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Prime Mover Magazine

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Michael Kilgariff

Good planning means good outcomes

August 2017

It seems that every week of late brings another story of the formation of a group designed to exert pressure on state and local governments to ‘do something’ about heavy-vehicle movements on roads in and around their local community.

Precisely what that ‘something’ should be is the hard part of the question, of course – and one that resident and activist groups never quite manage to answer.

The continuing popularity of inner-urban living brings with it a whole range of challenges – rising house prices, skyrocketing land values and increasing levels of congestion on local roads. When it comes to this latter issue, it’s all too easy for activists to point at trucks on the road and cry “J’acusse!”

Regrettably, as I’ve previously noted in these pages, it seems equally easy for local and state governments to respond by slapping curfews and bans on heavy-vehicle movements along particular routes.

This may well placate resident complaints about one issue in the short term, but in the long run, it simply shifts the congestion problem from one community to another, and results in higher costs for freight operators – and higher consumer prices for everyone.

Very often, the groups agitating for a more restrictive access regime represent the new wave of inner-city resident – professional classes (for want of a better term) who have moved into renovated or new residential developments located in close proximity to key freight infrastructure, such as major ports.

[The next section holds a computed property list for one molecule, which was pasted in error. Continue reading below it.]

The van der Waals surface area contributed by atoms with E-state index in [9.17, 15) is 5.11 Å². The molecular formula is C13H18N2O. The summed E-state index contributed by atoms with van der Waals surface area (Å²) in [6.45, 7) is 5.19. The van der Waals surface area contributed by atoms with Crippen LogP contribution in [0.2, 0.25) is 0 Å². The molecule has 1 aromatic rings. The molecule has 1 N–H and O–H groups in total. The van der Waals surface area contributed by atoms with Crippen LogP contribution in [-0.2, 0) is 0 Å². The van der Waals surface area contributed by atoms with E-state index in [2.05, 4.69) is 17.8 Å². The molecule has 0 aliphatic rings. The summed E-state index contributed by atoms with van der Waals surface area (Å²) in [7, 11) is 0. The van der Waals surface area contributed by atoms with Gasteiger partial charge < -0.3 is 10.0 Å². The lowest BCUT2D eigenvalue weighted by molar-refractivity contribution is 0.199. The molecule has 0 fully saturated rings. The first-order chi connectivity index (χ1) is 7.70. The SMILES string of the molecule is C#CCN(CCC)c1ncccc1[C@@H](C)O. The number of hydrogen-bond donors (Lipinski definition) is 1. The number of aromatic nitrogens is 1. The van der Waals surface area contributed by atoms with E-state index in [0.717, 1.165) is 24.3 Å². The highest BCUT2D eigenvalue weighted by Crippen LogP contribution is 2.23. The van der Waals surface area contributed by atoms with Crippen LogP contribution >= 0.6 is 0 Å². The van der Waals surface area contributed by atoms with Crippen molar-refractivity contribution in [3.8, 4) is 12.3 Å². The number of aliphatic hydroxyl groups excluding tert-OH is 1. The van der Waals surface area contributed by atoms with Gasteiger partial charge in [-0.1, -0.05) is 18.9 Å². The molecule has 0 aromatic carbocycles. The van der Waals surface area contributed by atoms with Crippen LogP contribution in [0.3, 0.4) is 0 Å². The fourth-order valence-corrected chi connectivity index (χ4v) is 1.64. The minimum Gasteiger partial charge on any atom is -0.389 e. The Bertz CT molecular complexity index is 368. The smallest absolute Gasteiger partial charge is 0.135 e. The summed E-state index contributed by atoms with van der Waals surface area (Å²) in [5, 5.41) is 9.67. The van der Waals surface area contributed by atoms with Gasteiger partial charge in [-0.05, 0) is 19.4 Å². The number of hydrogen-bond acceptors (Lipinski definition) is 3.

While it’s important that the rights of residents and property owners are respected, policy makers also must respect the rights of those who have invested in ports and other freight facilities – not to mention those who make their living by driving heavy vehicles.

After all, the ports in our major cities, such as Sydney and Melbourne, have been operational for far longer than many of the activists now complaining about the noise and heavy-vehicle movements have been living in their vicinity.

Although increasing rail’s share of the freight task will form part of the solution, it is not a silver bullet. Heavy vehicles will continue to play a significant role in transporting goods to the places they need to go. That means that residents and heavy vehicles will need to establish a peaceful coexistence.

The best way to achieve such an outcome is for freight movement to be given far greater consideration in our planning systems, so that the land and infrastructure essential to the freight task does not come into conflict with sensitive-use developments.

Early last month, Infrastructure Australia (IA) published a policy paper entitled Corridor Protection: Planning and investing for the long term. It’s a timely reminder that good planning decisions today will engender good infrastructure and community amenity outcomes tomorrow.

It’s especially fortunate that IA’s new report has emerged during the time the Federal Government is undertaking its formal consultations on the development of the National Freight and Supply Chain Strategy.

As part of that process, the Australian Logistics Council (ALC) has been working closely with its members and other industry participants to highlight the issues that the developing Strategy must address if it is to deliver optimal outcomes for the freight logistics industry and for the wider economy.

The centrality of corridor protection to obtaining the right outcomes was also given heavy emphasis in the ALC’s recently released Working Paper, Charting The Course For a National Freight and Supply Chain Strategy.

IA’s recommendation that a national framework be developed for corridor protection is most welcome, and should be supported by governments at all levels. Such an approach would undoubtedly lead to better economic, environmental and community outcomes in infrastructure projects across all jurisdictions.

By working together to ensure freight movement is accorded due priority in our planning mechanisms, we can help to reduce some of the hostility that is too often directed towards heavy vehicles by well-intentioned, but often misguided, activist groups in the community.

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